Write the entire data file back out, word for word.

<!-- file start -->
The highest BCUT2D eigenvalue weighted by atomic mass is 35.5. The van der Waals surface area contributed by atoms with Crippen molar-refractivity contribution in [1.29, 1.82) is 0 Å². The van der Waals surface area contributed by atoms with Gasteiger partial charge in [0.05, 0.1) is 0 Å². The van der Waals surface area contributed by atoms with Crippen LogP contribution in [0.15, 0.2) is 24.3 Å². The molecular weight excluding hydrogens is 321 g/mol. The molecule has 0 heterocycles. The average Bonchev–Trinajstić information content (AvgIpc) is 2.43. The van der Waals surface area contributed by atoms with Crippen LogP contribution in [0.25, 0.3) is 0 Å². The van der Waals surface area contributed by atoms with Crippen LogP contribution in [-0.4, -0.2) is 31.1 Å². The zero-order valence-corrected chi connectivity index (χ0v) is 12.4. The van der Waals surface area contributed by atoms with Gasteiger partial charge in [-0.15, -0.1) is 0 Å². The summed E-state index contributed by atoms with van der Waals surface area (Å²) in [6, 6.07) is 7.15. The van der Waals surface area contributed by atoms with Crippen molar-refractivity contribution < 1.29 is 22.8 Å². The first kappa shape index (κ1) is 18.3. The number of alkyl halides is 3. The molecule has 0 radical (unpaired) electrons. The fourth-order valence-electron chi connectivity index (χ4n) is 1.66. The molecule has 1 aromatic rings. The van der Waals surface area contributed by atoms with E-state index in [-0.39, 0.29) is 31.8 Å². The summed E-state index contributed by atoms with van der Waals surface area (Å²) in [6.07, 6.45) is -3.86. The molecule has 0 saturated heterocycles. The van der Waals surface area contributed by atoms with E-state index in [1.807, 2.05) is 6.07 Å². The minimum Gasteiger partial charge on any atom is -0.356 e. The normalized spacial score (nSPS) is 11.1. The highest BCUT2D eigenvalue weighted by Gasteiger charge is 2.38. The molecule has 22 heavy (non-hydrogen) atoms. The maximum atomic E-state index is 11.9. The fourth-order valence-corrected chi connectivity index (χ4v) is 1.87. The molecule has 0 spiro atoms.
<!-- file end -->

The highest BCUT2D eigenvalue weighted by atomic mass is 35.5. The van der Waals surface area contributed by atoms with Crippen molar-refractivity contribution in [1.29, 1.82) is 0 Å². The van der Waals surface area contributed by atoms with Gasteiger partial charge in [0.05, 0.1) is 0 Å². The van der Waals surface area contributed by atoms with Crippen LogP contribution in [0.15, 0.2) is 24.3 Å². The molecular weight excluding hydrogens is 321 g/mol. The molecule has 0 heterocycles. The average Bonchev–Trinajstić information content (AvgIpc) is 2.43. The van der Waals surface area contributed by atoms with Crippen LogP contribution in [0.25, 0.3) is 0 Å². The van der Waals surface area contributed by atoms with Crippen LogP contribution in [-0.4, -0.2) is 31.1 Å². The zero-order valence-corrected chi connectivity index (χ0v) is 12.4. The van der Waals surface area contributed by atoms with Gasteiger partial charge in [-0.15, -0.1) is 0 Å². The summed E-state index contributed by atoms with van der Waals surface area (Å²) in [6, 6.07) is 7.15. The van der Waals surface area contributed by atoms with Crippen molar-refractivity contribution < 1.29 is 22.8 Å². The first kappa shape index (κ1) is 18.3. The number of alkyl halides is 3. The molecule has 0 radical (unpaired) electrons. The fourth-order valence-electron chi connectivity index (χ4n) is 1.66. The molecule has 1 aromatic rings. The van der Waals surface area contributed by atoms with E-state index in [-0.39, 0.29) is 31.8 Å². The summed E-state index contributed by atoms with van der Waals surface area (Å²) in [6.07, 6.45) is -3.86. The molecule has 0 saturated heterocycles. The van der Waals surface area contributed by atoms with E-state index in [1.807, 2.05) is 6.07 Å². The minimum Gasteiger partial charge on any atom is -0.356 e. The normalized spacial score (nSPS) is 11.1. The highest BCUT2D eigenvalue weighted by Gasteiger charge is 2.38. The molecule has 22 heavy (non-hydrogen) atoms. The maximum atomic E-state index is 11.9. The fourth-order valence-corrected chi connectivity index (χ4v) is 1.87. The molecule has 0 spiro atoms.